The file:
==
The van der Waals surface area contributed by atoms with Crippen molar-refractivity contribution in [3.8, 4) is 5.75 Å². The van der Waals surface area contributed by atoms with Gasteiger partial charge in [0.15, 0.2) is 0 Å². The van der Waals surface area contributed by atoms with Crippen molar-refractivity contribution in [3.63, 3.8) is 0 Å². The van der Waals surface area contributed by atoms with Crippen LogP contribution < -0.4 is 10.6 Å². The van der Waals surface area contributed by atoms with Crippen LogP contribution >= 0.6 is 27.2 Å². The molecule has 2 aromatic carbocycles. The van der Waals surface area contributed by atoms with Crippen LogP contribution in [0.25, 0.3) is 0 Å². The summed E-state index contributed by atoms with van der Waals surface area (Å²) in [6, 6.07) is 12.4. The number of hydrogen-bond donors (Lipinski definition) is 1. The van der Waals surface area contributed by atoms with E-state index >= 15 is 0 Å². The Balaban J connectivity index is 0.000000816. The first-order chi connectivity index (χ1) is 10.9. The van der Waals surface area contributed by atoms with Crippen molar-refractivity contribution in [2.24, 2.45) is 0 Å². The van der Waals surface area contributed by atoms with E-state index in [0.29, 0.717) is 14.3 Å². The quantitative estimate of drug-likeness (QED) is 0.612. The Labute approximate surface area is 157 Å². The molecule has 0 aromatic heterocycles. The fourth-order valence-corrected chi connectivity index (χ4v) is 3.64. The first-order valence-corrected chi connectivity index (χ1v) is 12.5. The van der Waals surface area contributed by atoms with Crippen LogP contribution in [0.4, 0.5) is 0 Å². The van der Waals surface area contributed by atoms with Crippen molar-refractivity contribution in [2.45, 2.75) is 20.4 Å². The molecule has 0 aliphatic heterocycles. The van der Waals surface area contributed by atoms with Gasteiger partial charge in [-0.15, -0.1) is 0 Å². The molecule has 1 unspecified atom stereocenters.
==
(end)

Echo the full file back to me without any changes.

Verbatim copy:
The van der Waals surface area contributed by atoms with Crippen molar-refractivity contribution in [3.8, 4) is 5.75 Å². The van der Waals surface area contributed by atoms with Gasteiger partial charge in [0.15, 0.2) is 0 Å². The van der Waals surface area contributed by atoms with Crippen molar-refractivity contribution in [3.63, 3.8) is 0 Å². The van der Waals surface area contributed by atoms with Crippen LogP contribution < -0.4 is 10.6 Å². The van der Waals surface area contributed by atoms with Crippen LogP contribution >= 0.6 is 27.2 Å². The molecule has 2 aromatic carbocycles. The van der Waals surface area contributed by atoms with Crippen LogP contribution in [0.25, 0.3) is 0 Å². The summed E-state index contributed by atoms with van der Waals surface area (Å²) in [6, 6.07) is 12.4. The number of hydrogen-bond donors (Lipinski definition) is 1. The van der Waals surface area contributed by atoms with E-state index >= 15 is 0 Å². The Balaban J connectivity index is 0.000000816. The first-order chi connectivity index (χ1) is 10.9. The van der Waals surface area contributed by atoms with Crippen molar-refractivity contribution in [2.24, 2.45) is 0 Å². The van der Waals surface area contributed by atoms with E-state index in [0.29, 0.717) is 14.3 Å². The quantitative estimate of drug-likeness (QED) is 0.612. The Labute approximate surface area is 157 Å². The molecule has 0 aromatic heterocycles. The fourth-order valence-corrected chi connectivity index (χ4v) is 3.64. The first-order valence-corrected chi connectivity index (χ1v) is 12.5. The van der Waals surface area contributed by atoms with Crippen LogP contribution in [0.4, 0.5) is 0 Å². The van der Waals surface area contributed by atoms with Crippen molar-refractivity contribution in [2.45, 2.75) is 20.4 Å². The molecule has 0 aliphatic heterocycles. The van der Waals surface area contributed by atoms with Gasteiger partial charge in [-0.15, -0.1) is 0 Å². The molecule has 1 unspecified atom stereocenters.